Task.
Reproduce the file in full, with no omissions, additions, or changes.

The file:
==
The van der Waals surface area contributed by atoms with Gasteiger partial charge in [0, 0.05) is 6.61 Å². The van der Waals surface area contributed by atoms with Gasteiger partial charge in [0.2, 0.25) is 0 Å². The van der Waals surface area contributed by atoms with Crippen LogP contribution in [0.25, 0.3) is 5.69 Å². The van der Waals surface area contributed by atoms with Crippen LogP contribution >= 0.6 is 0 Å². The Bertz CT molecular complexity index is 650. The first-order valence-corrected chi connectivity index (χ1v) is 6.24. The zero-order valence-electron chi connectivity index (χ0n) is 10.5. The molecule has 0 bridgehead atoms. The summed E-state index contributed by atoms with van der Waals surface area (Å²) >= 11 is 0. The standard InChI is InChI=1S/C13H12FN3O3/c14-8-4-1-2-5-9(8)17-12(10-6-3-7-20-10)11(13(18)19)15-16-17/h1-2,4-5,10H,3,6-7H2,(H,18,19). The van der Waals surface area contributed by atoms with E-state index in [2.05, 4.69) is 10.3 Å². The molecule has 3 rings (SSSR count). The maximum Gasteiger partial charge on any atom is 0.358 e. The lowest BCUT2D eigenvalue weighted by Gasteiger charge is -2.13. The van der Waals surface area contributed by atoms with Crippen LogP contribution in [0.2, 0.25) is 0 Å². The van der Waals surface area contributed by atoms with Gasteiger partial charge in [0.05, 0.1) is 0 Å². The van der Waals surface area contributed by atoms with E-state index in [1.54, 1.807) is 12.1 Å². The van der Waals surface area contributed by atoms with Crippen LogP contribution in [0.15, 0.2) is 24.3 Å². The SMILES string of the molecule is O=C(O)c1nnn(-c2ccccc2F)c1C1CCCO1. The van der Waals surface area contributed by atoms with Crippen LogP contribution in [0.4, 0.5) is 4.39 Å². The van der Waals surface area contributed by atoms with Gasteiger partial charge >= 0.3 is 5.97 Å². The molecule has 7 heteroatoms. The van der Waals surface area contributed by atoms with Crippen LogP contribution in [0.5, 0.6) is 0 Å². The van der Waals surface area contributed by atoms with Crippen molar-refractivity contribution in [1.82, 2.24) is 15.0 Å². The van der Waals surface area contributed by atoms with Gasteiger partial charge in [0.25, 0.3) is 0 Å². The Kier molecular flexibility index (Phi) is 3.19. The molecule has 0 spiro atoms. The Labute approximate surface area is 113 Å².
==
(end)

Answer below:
The van der Waals surface area contributed by atoms with Gasteiger partial charge in [0, 0.05) is 6.61 Å². The van der Waals surface area contributed by atoms with Gasteiger partial charge in [0.2, 0.25) is 0 Å². The van der Waals surface area contributed by atoms with Crippen LogP contribution in [0.25, 0.3) is 5.69 Å². The van der Waals surface area contributed by atoms with Crippen LogP contribution >= 0.6 is 0 Å². The Bertz CT molecular complexity index is 650. The first-order valence-corrected chi connectivity index (χ1v) is 6.24. The zero-order valence-electron chi connectivity index (χ0n) is 10.5. The molecule has 0 bridgehead atoms. The summed E-state index contributed by atoms with van der Waals surface area (Å²) >= 11 is 0. The standard InChI is InChI=1S/C13H12FN3O3/c14-8-4-1-2-5-9(8)17-12(10-6-3-7-20-10)11(13(18)19)15-16-17/h1-2,4-5,10H,3,6-7H2,(H,18,19). The van der Waals surface area contributed by atoms with E-state index in [2.05, 4.69) is 10.3 Å². The molecule has 3 rings (SSSR count). The maximum Gasteiger partial charge on any atom is 0.358 e. The lowest BCUT2D eigenvalue weighted by Gasteiger charge is -2.13. The van der Waals surface area contributed by atoms with Crippen LogP contribution in [0.2, 0.25) is 0 Å². The van der Waals surface area contributed by atoms with Gasteiger partial charge in [0.05, 0.1) is 0 Å². The van der Waals surface area contributed by atoms with E-state index in [1.54, 1.807) is 12.1 Å². The van der Waals surface area contributed by atoms with Crippen LogP contribution in [0.15, 0.2) is 24.3 Å². The SMILES string of the molecule is O=C(O)c1nnn(-c2ccccc2F)c1C1CCCO1. The van der Waals surface area contributed by atoms with Crippen LogP contribution in [0.4, 0.5) is 4.39 Å². The van der Waals surface area contributed by atoms with Gasteiger partial charge >= 0.3 is 5.97 Å². The molecule has 7 heteroatoms. The van der Waals surface area contributed by atoms with Crippen LogP contribution in [0.5, 0.6) is 0 Å². The van der Waals surface area contributed by atoms with Crippen molar-refractivity contribution in [1.82, 2.24) is 15.0 Å². The van der Waals surface area contributed by atoms with Gasteiger partial charge in [0.25, 0.3) is 0 Å². The Kier molecular flexibility index (Phi) is 3.19. The molecule has 0 spiro atoms. The Labute approximate surface area is 113 Å².